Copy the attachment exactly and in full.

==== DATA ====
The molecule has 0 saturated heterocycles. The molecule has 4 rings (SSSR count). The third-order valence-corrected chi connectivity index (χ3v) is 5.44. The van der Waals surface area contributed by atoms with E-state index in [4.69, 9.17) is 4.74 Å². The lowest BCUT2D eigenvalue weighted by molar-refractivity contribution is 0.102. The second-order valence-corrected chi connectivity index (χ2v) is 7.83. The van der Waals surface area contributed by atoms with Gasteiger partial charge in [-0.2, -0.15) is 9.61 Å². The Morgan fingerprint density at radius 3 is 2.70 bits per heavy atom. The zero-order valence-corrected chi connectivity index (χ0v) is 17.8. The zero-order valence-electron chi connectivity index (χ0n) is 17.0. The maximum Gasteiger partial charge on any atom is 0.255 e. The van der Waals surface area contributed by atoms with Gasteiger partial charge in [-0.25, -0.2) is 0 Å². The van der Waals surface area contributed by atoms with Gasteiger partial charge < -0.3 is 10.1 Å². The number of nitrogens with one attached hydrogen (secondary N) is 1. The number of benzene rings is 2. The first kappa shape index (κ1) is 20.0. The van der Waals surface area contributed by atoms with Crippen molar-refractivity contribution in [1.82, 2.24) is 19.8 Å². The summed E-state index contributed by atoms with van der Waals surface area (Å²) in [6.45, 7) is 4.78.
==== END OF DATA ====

The molecule has 0 saturated heterocycles. The molecule has 4 rings (SSSR count). The third-order valence-corrected chi connectivity index (χ3v) is 5.44. The van der Waals surface area contributed by atoms with E-state index in [4.69, 9.17) is 4.74 Å². The lowest BCUT2D eigenvalue weighted by molar-refractivity contribution is 0.102. The second-order valence-corrected chi connectivity index (χ2v) is 7.83. The van der Waals surface area contributed by atoms with Gasteiger partial charge in [-0.2, -0.15) is 9.61 Å². The Morgan fingerprint density at radius 3 is 2.70 bits per heavy atom. The zero-order valence-corrected chi connectivity index (χ0v) is 17.8. The zero-order valence-electron chi connectivity index (χ0n) is 17.0. The maximum Gasteiger partial charge on any atom is 0.255 e. The van der Waals surface area contributed by atoms with Gasteiger partial charge in [-0.25, -0.2) is 0 Å². The van der Waals surface area contributed by atoms with Gasteiger partial charge < -0.3 is 10.1 Å². The number of nitrogens with one attached hydrogen (secondary N) is 1. The number of benzene rings is 2. The first kappa shape index (κ1) is 20.0. The van der Waals surface area contributed by atoms with Crippen molar-refractivity contribution in [1.82, 2.24) is 19.8 Å². The summed E-state index contributed by atoms with van der Waals surface area (Å²) in [6.45, 7) is 4.78.